Wovoka Jack Wilson

Wovoka Jack Wilson

Smith Valley, Lyon County, Nevada, USA
Death 20 Sep 1932 (aged 75–76)
Yerington, Lyon County, Nevada, USA
Burial Schurz, Mineral County, Nevada, USA
Memorial ID 8160629 · View Source
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Paiute Mystic and prophet of the "Ghost Dance" religion. Little is known of his early life, but his father died when he was 14, leaving Wovoka to be raised by David Wilson, a nearby white rancher. Wovoka soon took the name Jack Wilson, by which he was broadly known among neighboring whites and Indians, and worked on Wilson's ranch well into adulthood. He learned to speak English and apparently had a good amount of contact with Christianity. At around age thirty, Wovoka began to weave together various cultural strains into the Ghost Dance religion. He had a rich tradition of religious mysticism upon which to draw. Around 1870, a Paiute named Tävibo had prophesied that while all whites would be swallowed up by the earth, all Indians, dead and living, would emerge to enjoy a world free of their conquerors. He urged his followers to dance in circles, already a tradition in the Great Basin area, while singing religious songs. Tävibo's movement spread to parts of Nevada, California and Oregon. Whether or not Tävibo was Wovoka's father, as many believed at the time, in the late 1880's Wovoka began to make similar prophecies. His words heralded the dawning of a new age, in which whites would vanish, leaving Indians to live in a land of material abundance, spiritual renewal and immortal life. Like many millenarian visions, Wovoka's prophecies stressed the link between righteous behavior and imminent salvation. Salvation was not to be passively awaited but welcomed by a regime of ritual dancing and upright moral conduct. Despite the later association of the Ghost Dance with the Wounded Knee Massacre and unrest on the Lakota reservations, Wovoka charged his followers to "not hurt anybody or do harm to anyone. You must not fight. Do right always... Do not refuse to work for the whites and do not make any trouble with them." While the Ghost Dance is sometimes seen today as an expression of Indian militancy and the desire to preserve traditional ways, Wovoka's pronouncements ironically bore the heavy mark of popular Christianity. His invocation of a "Supreme Being," immortality, pacifism and explicit mentions of Jesus (often referred to with such phrases as "the messiah who came once to live on earth with the white man but was killed by them") all speak of an infusion of Christian beliefs into Paiute mysticism. The Ghost Dance spread throughout much of the West, especially among the more recently defeated Indians of the Great Plains. Local bands would adopt the core of the message to their own circumstances, writing their their own songs and dancing their own dances. In 1889 the Lakota sent a delegation to visit Wovoka. This group brought the Ghost Dance back to their reservations, where believers made sacred shirts, said to be bulletproof, especially for the Dance. The slaughter of Big Foot's band at Wounded Knee Creek in 1890 was cruel proof that whites were not about to simply vanish, that the millennium was not at hand. Wovoka quickly lost his notoriety and lived as Jack Wilson until sometime in 1932. He left the Ghost Dance as evidence of a growing pan-Indian identity which drew upon elements of both white and Indian traditions.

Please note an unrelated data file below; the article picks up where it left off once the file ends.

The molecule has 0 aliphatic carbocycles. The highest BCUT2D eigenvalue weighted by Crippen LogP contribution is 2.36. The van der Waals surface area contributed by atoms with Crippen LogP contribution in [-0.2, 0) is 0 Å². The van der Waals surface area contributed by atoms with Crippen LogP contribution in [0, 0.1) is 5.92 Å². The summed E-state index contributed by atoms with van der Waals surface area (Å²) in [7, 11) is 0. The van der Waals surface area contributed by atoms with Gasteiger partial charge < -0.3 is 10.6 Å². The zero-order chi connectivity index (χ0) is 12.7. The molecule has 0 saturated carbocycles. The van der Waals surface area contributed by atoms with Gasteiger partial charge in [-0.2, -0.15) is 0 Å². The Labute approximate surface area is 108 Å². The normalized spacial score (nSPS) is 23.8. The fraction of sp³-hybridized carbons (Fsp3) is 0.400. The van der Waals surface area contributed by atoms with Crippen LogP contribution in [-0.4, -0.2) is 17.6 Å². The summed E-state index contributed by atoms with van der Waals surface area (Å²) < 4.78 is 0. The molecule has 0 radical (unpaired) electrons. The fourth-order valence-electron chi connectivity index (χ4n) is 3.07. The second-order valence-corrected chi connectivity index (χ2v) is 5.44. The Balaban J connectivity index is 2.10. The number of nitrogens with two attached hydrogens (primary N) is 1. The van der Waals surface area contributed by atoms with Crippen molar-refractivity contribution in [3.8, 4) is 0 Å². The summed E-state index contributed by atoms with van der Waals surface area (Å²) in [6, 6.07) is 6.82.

Bio by: Mongoose

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  • Maintained by: Find a Grave
  • Originally Created by: Mongoose
  • Added: 6 Dec 2003
  • Find a Grave Memorial 8160629
  • Find a Grave, database and images (https://www.findagrave.com : accessed ), memorial page for Wovoka Jack Wilson (1856–20 Sep 1932), Find a Grave Memorial no. 8160629, citing Schurz Paiute Indian Cemetery, Schurz, Mineral County, Nevada, USA ; Maintained by Find A Grave .